This was the question Jon Duschinsky - keynote speaker at the PMI Global Congress EMEA 2014 - asked the audience. I had the privilege to attend the Congress in Dubai, UAE, at the beginning of May. Jon was truly amazing and I will try to convey some of the bright ideas that stayed with me long after his speech.
Duschinsky, recently voted as the world"s second most influential communicator in social innovation (the first being Bill Clinton), has a strong background in philanthropy and social innovation. In 2012, together with a team of some of the world"s leading creative thinkers, Jon co-founded "The Conversation Farm". Hired by companies and charities alike, The Conversation Farm solved problems by creating ideas that engaged millions of people in conversations that challenged and changed attitudes and behaviours. They believe that the driving force in business today is not what you make, but what you are made of. Their clients include a consortium of the world"s largest cosmetic companies (L"Oreal, Unilever, LVMH, Coty etc.), the World Alzheimer"s Association, Nascar, NFL and many more.
Jon talks a lot about "conversations" and he does not refer to the social, face-to-face conversations that our predecessors had during their meetings, parties and other social events of their time. What he refers to is something much bigger: virtual conversations that could not have happened ten years ago when people were only starting to talk about Web 2.0, at the same time when Mark Zuckerberg together with some of his colleagues from Harvard University were only founding Facebook and Twitter was nowhere in the picture! The breadth of today"s conversations is incredible indeed, due to the technical developments that allow the "creation of the Internet" in real time combined with easy Internet access from mobile devices. Equally important are the huge communities developed by the popular global and regional social networking sites (only Weibo and Vkontakte reaching close to a billion users).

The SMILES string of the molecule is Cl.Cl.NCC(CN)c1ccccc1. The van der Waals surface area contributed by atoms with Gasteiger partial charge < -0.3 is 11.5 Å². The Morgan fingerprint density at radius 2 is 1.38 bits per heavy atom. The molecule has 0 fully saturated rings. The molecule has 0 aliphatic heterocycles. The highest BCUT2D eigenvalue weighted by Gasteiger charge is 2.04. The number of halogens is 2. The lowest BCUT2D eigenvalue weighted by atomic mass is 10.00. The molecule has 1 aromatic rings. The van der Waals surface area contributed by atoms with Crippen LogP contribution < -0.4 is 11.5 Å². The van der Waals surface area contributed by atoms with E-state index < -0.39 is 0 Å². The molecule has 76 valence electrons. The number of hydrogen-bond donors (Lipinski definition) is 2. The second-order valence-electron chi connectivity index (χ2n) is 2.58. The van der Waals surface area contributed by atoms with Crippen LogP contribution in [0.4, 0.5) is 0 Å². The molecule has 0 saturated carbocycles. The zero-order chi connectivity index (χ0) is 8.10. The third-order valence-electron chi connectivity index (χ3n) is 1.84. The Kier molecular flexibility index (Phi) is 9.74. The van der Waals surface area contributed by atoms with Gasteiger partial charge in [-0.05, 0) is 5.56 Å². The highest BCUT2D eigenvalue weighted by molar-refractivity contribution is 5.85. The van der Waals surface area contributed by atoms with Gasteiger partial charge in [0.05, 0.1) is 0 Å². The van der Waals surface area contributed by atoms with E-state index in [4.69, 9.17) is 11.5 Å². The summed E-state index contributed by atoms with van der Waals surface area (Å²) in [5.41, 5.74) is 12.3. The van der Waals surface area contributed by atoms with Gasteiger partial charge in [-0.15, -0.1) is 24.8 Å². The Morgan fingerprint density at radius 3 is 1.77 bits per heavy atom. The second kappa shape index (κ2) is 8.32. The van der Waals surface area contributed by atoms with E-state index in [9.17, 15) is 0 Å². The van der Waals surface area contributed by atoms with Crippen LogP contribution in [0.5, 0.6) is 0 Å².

Going back to the question raised at the beginning of this story, Duschinsky believes that part of the solution is to start conversations. "What kind of conversations?" - one would ask. "About what we do?" Not in the least! If you tell your children that your job is to work with your team to deliver on scope, time and budget, monitor risks, write reports and negotiate with stakeholders, will they understand anything? Improbable. They most likely will not even be able to pronounce "Project Manager"!
The problem lies in the message that we want to convey. Our work by definition means focusing on the details, on the process, instead of the end result, which is visible and hopefully appreciated. What should we say, how could we touch a child"s heart so deeply to make them want to be just like us? Also, how could we influence our team and an entire organization to make them understand what we truly do and therefore gain their support - as this is critical to our success?
The answer is quite straightforward: we need to talk to their heart and soul, to their emotional rather than rational self.
The first step to achieve this is to understand what we - ourselves and our organization - believe in. What is it that we do every day? Why is it important to start that project - why is it so important for our organization? When we manage to answer these questions it will be so much easier to convey the message to our team and work together to achieve the same goals!
It is not enough to do a project only for its immediate, pre-determined goals, as it may become irrelevant even before completion. A project should fit in with the genuine values of the organization that is initiating it, as we should identify ourselves with these values. If we truly believe in our project, it is very likely to be successful, while the opposite is also true.
As an example for the importance of values being genuine: there were oil companies trying to lead people into believing that they were close to the communities they were working with, but in reality there was a large number of lawyers working in these companies" legal departments with the only purpose of bypassing environmental laws. As they were promoting fake values, these campaigns eventually failed.